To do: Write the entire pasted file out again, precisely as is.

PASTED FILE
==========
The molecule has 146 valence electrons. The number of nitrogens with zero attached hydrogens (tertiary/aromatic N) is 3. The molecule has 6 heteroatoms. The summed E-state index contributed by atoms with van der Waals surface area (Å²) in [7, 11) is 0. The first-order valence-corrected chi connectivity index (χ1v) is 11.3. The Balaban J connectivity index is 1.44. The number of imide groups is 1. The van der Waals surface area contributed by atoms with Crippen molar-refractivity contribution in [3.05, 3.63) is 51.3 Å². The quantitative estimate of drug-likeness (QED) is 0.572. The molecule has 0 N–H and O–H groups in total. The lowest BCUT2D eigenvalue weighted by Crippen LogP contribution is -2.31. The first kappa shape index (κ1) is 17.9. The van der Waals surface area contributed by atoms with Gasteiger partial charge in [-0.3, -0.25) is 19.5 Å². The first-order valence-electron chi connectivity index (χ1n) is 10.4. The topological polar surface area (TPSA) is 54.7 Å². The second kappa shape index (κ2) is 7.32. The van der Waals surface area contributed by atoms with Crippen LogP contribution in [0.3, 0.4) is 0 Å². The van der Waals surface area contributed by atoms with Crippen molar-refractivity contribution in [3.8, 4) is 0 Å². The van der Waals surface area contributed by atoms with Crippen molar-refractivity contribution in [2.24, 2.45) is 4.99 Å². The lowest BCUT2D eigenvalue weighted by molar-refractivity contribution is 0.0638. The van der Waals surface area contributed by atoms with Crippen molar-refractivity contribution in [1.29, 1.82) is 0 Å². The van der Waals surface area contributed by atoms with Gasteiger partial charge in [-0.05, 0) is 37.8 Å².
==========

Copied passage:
The molecule has 146 valence electrons. The number of nitrogens with zero attached hydrogens (tertiary/aromatic N) is 3. The molecule has 6 heteroatoms. The summed E-state index contributed by atoms with van der Waals surface area (Å²) in [7, 11) is 0. The first-order valence-corrected chi connectivity index (χ1v) is 11.3. The Balaban J connectivity index is 1.44. The number of imide groups is 1. The van der Waals surface area contributed by atoms with Crippen molar-refractivity contribution in [3.05, 3.63) is 51.3 Å². The quantitative estimate of drug-likeness (QED) is 0.572. The molecule has 0 N–H and O–H groups in total. The lowest BCUT2D eigenvalue weighted by Crippen LogP contribution is -2.31. The first kappa shape index (κ1) is 17.9. The van der Waals surface area contributed by atoms with Gasteiger partial charge in [-0.3, -0.25) is 19.5 Å². The first-order valence-electron chi connectivity index (χ1n) is 10.4. The topological polar surface area (TPSA) is 54.7 Å². The second kappa shape index (κ2) is 7.32. The van der Waals surface area contributed by atoms with Crippen LogP contribution in [0.3, 0.4) is 0 Å². The van der Waals surface area contributed by atoms with Crippen molar-refractivity contribution in [3.8, 4) is 0 Å². The van der Waals surface area contributed by atoms with Crippen molar-refractivity contribution in [2.24, 2.45) is 4.99 Å². The lowest BCUT2D eigenvalue weighted by molar-refractivity contribution is 0.0638. The van der Waals surface area contributed by atoms with Crippen molar-refractivity contribution in [1.29, 1.82) is 0 Å². The van der Waals surface area contributed by atoms with Gasteiger partial charge in [-0.05, 0) is 37.8 Å².